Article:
Industry reacts to University of Oxford study on meat consumption
The meat industry has responded to a new study that alleges daily meat consumption in the UK has fallen by 17% in the last decade.
The report, published in the journal the Lancet Planetary Health, used data from the National Diet and Nutrition Survey, which included a study of the dietary habits of more than 15,000 people across the UK.
“Meat should be part of a healthy balanced diet”
Nick Allen, chief executive of the British Meat Processors Association (BMPA), said: “The new study paints an interesting picture of the patterns of meat consumption in the UK. It shows that the groups who have traditionally eaten the most meat have moderated their intake, while the youngest cohort who were born since 1999 and belong to Generation Z have actually increased their intake.”
Allen stated that the study’s findings “fit in with current dietary advice that meat should be part of a healthy balanced diet.” He continued: “But we’d also add an extra layer to this. Here in the UK, we produce highly nutritious meat to some of the highest environmental and welfare standards on the planet. That means British consumers can follow the ‘less but better’ mantra by choosing to buy British.
“On the environmental side, a lot of work is underway to develop new methods to reduce methane output from cows and sheep. We find it very encouraging that one of the National Food Strategy recommendations states that ‘Investing in these technologies offers our best hope of decarbonising livestock farming without massively reducing the number of farms in the sector and the amount of meat we can eat’.”
Allen stated that BMPA also support the recommendation in the National Food Strategy that calls for part of the existing £280 million Defra fund to go towards developing the technologies further.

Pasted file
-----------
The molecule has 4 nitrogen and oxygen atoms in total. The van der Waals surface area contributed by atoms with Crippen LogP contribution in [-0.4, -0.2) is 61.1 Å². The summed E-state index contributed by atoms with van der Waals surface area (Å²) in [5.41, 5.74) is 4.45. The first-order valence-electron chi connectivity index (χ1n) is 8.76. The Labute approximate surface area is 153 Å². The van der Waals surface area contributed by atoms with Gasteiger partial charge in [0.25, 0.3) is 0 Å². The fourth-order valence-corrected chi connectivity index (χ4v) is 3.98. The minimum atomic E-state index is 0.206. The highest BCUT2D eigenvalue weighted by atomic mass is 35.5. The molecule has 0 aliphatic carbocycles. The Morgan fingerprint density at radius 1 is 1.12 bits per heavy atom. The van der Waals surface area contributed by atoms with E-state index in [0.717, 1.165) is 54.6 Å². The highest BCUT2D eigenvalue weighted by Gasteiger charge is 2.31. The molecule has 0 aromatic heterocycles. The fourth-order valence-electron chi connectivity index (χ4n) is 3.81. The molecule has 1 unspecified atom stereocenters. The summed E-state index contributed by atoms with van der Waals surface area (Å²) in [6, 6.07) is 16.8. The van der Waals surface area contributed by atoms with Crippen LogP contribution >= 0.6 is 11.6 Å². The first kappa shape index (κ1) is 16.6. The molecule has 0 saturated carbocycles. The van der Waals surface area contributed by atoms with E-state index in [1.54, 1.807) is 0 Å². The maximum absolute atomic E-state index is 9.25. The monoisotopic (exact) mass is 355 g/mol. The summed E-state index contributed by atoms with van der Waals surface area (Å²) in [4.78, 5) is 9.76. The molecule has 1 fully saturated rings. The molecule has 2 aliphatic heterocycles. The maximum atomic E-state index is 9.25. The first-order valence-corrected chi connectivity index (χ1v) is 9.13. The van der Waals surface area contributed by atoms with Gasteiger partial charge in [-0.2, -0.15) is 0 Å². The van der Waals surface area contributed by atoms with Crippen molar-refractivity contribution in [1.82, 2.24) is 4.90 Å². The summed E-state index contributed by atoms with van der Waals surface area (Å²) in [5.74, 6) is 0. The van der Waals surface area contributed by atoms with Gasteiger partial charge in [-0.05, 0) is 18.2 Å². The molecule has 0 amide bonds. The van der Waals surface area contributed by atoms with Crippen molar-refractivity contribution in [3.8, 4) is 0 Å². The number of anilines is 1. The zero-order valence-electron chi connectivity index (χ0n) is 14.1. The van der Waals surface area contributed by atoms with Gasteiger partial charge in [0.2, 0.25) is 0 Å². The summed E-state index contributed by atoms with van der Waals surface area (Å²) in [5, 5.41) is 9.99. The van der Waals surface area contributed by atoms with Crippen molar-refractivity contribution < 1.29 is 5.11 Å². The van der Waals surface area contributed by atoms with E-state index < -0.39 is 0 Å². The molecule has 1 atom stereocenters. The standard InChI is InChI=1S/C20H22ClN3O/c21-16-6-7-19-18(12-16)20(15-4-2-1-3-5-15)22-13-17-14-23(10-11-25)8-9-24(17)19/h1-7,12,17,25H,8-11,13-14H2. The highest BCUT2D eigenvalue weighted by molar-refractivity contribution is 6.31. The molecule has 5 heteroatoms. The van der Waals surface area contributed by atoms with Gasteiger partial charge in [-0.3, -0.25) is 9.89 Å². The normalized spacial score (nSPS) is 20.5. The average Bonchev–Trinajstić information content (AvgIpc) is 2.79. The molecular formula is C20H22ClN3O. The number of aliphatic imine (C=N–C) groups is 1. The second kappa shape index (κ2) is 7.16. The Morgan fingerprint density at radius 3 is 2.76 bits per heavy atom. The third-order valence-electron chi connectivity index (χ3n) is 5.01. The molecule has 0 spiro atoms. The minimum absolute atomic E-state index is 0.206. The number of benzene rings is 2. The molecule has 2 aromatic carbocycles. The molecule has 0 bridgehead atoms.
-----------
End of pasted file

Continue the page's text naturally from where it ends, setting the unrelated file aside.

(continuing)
“We must recognise its sustainability and dense nutritional value”
The BBC’s news coverage on the study’s findings cited Henry Dimbleby’s National Food Strategy as part of the wider discussion around the reduction of meat consumption within the UK today. The Strategy, commissioned by the Government in 2019, set out recommendations to build what it says could be an improved food system for a healthier nation. The plan recommended that the national diet by 2032 includes (compared to 2019) 30% less meat.
At the time of its publication in July, the industry vocalised concern around the Strategy’s handling of the distinction between the grass-fed British meat and imported meat. National Farmers’ Union (NFU) president Minette Batters said at the time: “We should be considering British meat in its own category, recognising its sustainability and dense nutritional value. After all, scientific and medical communities agree it is a key part of a healthy, balanced diet, chock full of essential vitamins and minerals.”
“Livestock production supports biodiversity”
Responding to the BBC’s handling of the Lancet report, Tony Goodger, a spokesperson for the Association of Independent Meat Suppliers (AIMS), said: “As ever the BBC have mixed a cocktail of global impact along with an ignorance of UK production to create a bit of a media story. The opening sentence of the Lancet Planetary Health Report says:
‘Meat production is one of the largest contributors to global warming and environmental degradation. The livestock sector is responsible for about 15% of anthropogenic greenhouse-gas emissions (GHGE), while also driving deforestation, land degradation, and biodiversity loss.’
“Not here in the UK it isn’t. In fact as we all know livestock production takes the natural assets of grass land and rain to produce edible protein whilst supporting biodiversity and it is shameful though I suggest unsurprising that a BBC reporter hasn’t challenged the report’s statement.”
Goodger continued: “It is always disappointing to see that the chair of the FSA, Professor Susan Jebb, is one of the authors of the Lancet Planetary Health report and I do wonder if she isn’t trying to wear two hats at once and finding that neither really suit.
“Of course one of the most amusing pieces in the BBC report was this from a Dr Christina Stewart, a lead researcher at the University of Oxford who opines: ‘So, for example, if you’re at a restaurant, you often see a vegetarian options ‘box of shame’ at the bottom of the menu rather than at the top with chef’s specials.’
“A quick look at Oxfordshire’s most famous restaurant Le Manoir Au Quat’ Seasons shows the contrary with Vegetarian dishes prominently placed across the menus and even the menu from the Oxford Food Guides Top 10 restaurants don’t follow her hypothesis. Maybe research at the University of Oxford isn’t what it used to be?”